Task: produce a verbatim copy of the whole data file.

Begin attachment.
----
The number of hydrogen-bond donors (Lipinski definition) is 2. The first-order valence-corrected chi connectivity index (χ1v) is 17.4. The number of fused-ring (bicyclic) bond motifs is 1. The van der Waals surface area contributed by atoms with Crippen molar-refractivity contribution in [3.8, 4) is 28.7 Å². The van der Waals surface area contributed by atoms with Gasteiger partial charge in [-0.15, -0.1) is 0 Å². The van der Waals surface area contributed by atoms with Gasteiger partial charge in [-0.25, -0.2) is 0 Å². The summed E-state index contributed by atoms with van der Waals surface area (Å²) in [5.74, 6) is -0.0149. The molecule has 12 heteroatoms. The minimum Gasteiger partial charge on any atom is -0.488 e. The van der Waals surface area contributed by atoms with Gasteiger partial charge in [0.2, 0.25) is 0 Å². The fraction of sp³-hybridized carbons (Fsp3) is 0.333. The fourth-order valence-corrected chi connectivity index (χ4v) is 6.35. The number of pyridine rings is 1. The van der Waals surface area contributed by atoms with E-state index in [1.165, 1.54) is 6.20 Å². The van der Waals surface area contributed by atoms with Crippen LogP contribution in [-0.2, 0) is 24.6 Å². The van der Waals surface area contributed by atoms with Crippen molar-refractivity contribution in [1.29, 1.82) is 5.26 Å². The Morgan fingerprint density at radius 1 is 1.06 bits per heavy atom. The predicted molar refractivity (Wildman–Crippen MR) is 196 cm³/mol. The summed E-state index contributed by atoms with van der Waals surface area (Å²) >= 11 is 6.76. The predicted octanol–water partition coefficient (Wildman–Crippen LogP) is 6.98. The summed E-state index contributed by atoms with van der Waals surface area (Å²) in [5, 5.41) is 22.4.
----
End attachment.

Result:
The number of hydrogen-bond donors (Lipinski definition) is 2. The first-order valence-corrected chi connectivity index (χ1v) is 17.4. The number of fused-ring (bicyclic) bond motifs is 1. The van der Waals surface area contributed by atoms with Crippen molar-refractivity contribution in [3.8, 4) is 28.7 Å². The van der Waals surface area contributed by atoms with Gasteiger partial charge in [-0.15, -0.1) is 0 Å². The van der Waals surface area contributed by atoms with Gasteiger partial charge in [-0.25, -0.2) is 0 Å². The summed E-state index contributed by atoms with van der Waals surface area (Å²) in [5.74, 6) is -0.0149. The molecule has 12 heteroatoms. The minimum Gasteiger partial charge on any atom is -0.488 e. The van der Waals surface area contributed by atoms with Gasteiger partial charge in [0.2, 0.25) is 0 Å². The fraction of sp³-hybridized carbons (Fsp3) is 0.333. The fourth-order valence-corrected chi connectivity index (χ4v) is 6.35. The number of pyridine rings is 1. The van der Waals surface area contributed by atoms with E-state index in [1.165, 1.54) is 6.20 Å². The van der Waals surface area contributed by atoms with Crippen LogP contribution in [-0.2, 0) is 24.6 Å². The van der Waals surface area contributed by atoms with Crippen molar-refractivity contribution in [1.29, 1.82) is 5.26 Å². The Morgan fingerprint density at radius 1 is 1.06 bits per heavy atom. The predicted molar refractivity (Wildman–Crippen MR) is 196 cm³/mol. The summed E-state index contributed by atoms with van der Waals surface area (Å²) >= 11 is 6.76. The predicted octanol–water partition coefficient (Wildman–Crippen LogP) is 6.98. The summed E-state index contributed by atoms with van der Waals surface area (Å²) in [5, 5.41) is 22.4.